Our vision is to provide access to an extensive range of learning opportunities that meet the needs of our students in a changing global education environment. The College achieves this by providing an environment that is student-focused, supportive, and embodies high ethical standards.
At Curtin College, you will find a passionate community of staff dedicated to making your student experience rewarding and enjoyable. The College offers access to courses and support programs designed to provide you with qualifications and skills that will prepare you for success in your chosen discipline at the University.
The success of Curtin College students and their graduation from Curtin University demonstrate how much our students' benefit from the teaching model, learning support, pastoral care, campus facilities and student experience provided at the College.
We look forward to helping you achieve your goals.
Students at the College are exposed to a variety of teaching methods designed to promote a stimulating learning experience. Lecturers provide students with a framework for each unit being studied, and ensure they acquire the relevant knowledge and skills for the chosen course. Students are expected to take notes summarising key points and ask any questions they may have regarding complicated issues raised during the lecture. Lecture groups average between 30 and 50 students, with some often much smaller. Students are given the opportunity to study all units in further detail through tutorials and seminars. Students apply their knowledge and develop practical skills in group and individual project work as well as in laboratory sessions. Curtin College tutors have access to the latest technology and facilities to support their teaching and students benefit from interactive classrooms, as well as full computing and internet facilities.
Tutorials and seminars typically involve small groups of students and a member of the teaching staff discussing important and relevant topics often covered in the lectures. These sessions are designed to complement the preceding lectures and provide a workshop ensuring students receive dedicated attention from the highly skilled lecturers. The smaller class sizes at Curtin College ensure lecturers are able to get to know students' personal study needs. Students will normally have more contact hours with teaching staff than in equivalent undergraduate classes. A major feature of a tutorial or seminar is the opportunity students have to contribute positively to these discussions by way of individual or group presentations. The small group teaching applies specifically to Certificate IV Tertiary Preparation Program and Tertiary Access Program units, and to Diploma units for the programs taught in Curtin College classrooms. Every effort is made to ensure students succeed, however students are expected to undertake private study as well. Six to eight hours may be required for additional study per week, per unit.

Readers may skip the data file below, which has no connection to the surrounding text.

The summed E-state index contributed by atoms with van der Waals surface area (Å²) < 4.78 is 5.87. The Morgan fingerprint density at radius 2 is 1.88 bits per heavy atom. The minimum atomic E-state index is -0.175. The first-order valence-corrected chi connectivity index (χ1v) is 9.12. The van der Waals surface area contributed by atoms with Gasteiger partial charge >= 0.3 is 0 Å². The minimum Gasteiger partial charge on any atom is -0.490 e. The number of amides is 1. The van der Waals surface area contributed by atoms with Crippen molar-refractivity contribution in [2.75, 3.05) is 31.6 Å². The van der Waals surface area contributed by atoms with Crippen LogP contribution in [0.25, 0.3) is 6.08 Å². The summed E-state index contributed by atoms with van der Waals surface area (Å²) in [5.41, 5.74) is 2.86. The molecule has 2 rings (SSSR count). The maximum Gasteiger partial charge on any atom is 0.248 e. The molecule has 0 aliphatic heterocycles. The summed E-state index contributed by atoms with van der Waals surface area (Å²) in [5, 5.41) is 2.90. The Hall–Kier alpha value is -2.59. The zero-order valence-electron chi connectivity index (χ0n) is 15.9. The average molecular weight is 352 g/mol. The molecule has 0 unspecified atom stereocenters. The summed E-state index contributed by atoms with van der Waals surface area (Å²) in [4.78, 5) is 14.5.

Methods of assessment differ across courses and units. Students can expect a combination of written examinations, assignments, essays and presentations. Participation in seminars and tutorials is also taken into consideration. Coursework may include group projects and practical work. At the beginning of each unit, students are given an outline that includes due dates for the completion of assignments. Students who fail to meet these submission deadlines may be penalised even though the work was completed. Attending all classes is essential in order to be successful at Curtin College.
Credit for Recognised Learning (CRL) enables students to complete specified Certificate or Diploma courses in a shorter time than normal. CRL is usually based on successful completion of equivalent modules or units of study at another institution. Applications for credits should include unit outlines (syllabus) and certified copies of any academic transcripts. Curtin College also recognises the skills and knowledge students may have gained from life experiences, work experience and any training provided through previous employment. Requests for CRL should be made at the time of application and prior to arrival in Australia to ensure that correct visas are issued. Approval of CRL after the student visa has been granted may require the College to report the change of course duration under Section 19 of the ESOS Act. The granting of a Curtin College Diploma is contingent on students having studied a minimum of 50% of the course at the College.
Curtin College Diploma graduates who have met minimum academic requirements are able to articulate with advanced standing to relevant courses at Curtin University. Students must pass all units (200 credits) in their diploma to progress to year two of the Curtin degree. If this does not occur as a consequence of failures, progression may not be allowed. This may lead to students extending their study period and/or changing to an alternative program of study to complete their Curtin College diploma. Each study program has progression requirements in which students must achieve a minimum specified course average in order to progress to the next course in their packaged offer. Failure to meet these progression rules will require individual academic counselling. Some courses may have additional progression requirements during the diploma that need to be met in order to advance to the Curtin degree.
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